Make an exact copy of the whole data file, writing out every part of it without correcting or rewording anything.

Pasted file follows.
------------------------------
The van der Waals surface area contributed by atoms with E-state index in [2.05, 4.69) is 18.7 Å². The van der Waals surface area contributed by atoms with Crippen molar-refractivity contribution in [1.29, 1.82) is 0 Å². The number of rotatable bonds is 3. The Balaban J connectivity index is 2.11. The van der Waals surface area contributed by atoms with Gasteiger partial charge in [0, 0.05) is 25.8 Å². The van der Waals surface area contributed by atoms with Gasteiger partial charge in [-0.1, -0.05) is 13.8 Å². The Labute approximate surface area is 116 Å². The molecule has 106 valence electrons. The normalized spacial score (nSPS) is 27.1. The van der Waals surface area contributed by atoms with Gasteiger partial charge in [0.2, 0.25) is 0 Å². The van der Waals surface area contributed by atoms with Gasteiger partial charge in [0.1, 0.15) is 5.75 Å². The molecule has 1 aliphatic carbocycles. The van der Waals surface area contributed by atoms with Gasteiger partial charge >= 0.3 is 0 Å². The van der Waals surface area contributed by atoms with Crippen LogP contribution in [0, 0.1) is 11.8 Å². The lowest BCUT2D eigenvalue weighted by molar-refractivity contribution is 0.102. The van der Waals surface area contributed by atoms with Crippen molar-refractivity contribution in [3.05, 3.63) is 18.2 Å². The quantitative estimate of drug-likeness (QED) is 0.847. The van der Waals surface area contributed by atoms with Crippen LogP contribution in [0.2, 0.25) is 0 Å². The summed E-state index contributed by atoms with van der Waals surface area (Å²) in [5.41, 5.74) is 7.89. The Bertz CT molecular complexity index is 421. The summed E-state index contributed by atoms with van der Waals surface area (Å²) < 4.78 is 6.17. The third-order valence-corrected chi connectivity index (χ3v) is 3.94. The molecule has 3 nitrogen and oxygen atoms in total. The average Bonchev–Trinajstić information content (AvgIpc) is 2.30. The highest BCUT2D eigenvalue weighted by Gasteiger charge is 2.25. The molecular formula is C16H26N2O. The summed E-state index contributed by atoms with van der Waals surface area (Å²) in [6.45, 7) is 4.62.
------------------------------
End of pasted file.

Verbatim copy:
The van der Waals surface area contributed by atoms with E-state index in [2.05, 4.69) is 18.7 Å². The van der Waals surface area contributed by atoms with Crippen molar-refractivity contribution in [1.29, 1.82) is 0 Å². The number of rotatable bonds is 3. The Balaban J connectivity index is 2.11. The van der Waals surface area contributed by atoms with Gasteiger partial charge in [0, 0.05) is 25.8 Å². The van der Waals surface area contributed by atoms with Gasteiger partial charge in [-0.1, -0.05) is 13.8 Å². The Labute approximate surface area is 116 Å². The molecule has 106 valence electrons. The normalized spacial score (nSPS) is 27.1. The van der Waals surface area contributed by atoms with Gasteiger partial charge in [0.2, 0.25) is 0 Å². The van der Waals surface area contributed by atoms with Gasteiger partial charge in [0.1, 0.15) is 5.75 Å². The molecule has 1 aliphatic carbocycles. The van der Waals surface area contributed by atoms with Gasteiger partial charge >= 0.3 is 0 Å². The van der Waals surface area contributed by atoms with Crippen LogP contribution in [0, 0.1) is 11.8 Å². The lowest BCUT2D eigenvalue weighted by molar-refractivity contribution is 0.102. The van der Waals surface area contributed by atoms with Crippen molar-refractivity contribution in [3.05, 3.63) is 18.2 Å². The quantitative estimate of drug-likeness (QED) is 0.847. The van der Waals surface area contributed by atoms with Crippen LogP contribution in [0.2, 0.25) is 0 Å². The summed E-state index contributed by atoms with van der Waals surface area (Å²) in [5.41, 5.74) is 7.89. The Bertz CT molecular complexity index is 421. The summed E-state index contributed by atoms with van der Waals surface area (Å²) < 4.78 is 6.17. The third-order valence-corrected chi connectivity index (χ3v) is 3.94. The molecule has 3 nitrogen and oxygen atoms in total. The average Bonchev–Trinajstić information content (AvgIpc) is 2.30. The highest BCUT2D eigenvalue weighted by Gasteiger charge is 2.25. The molecular formula is C16H26N2O. The summed E-state index contributed by atoms with van der Waals surface area (Å²) in [6.45, 7) is 4.62.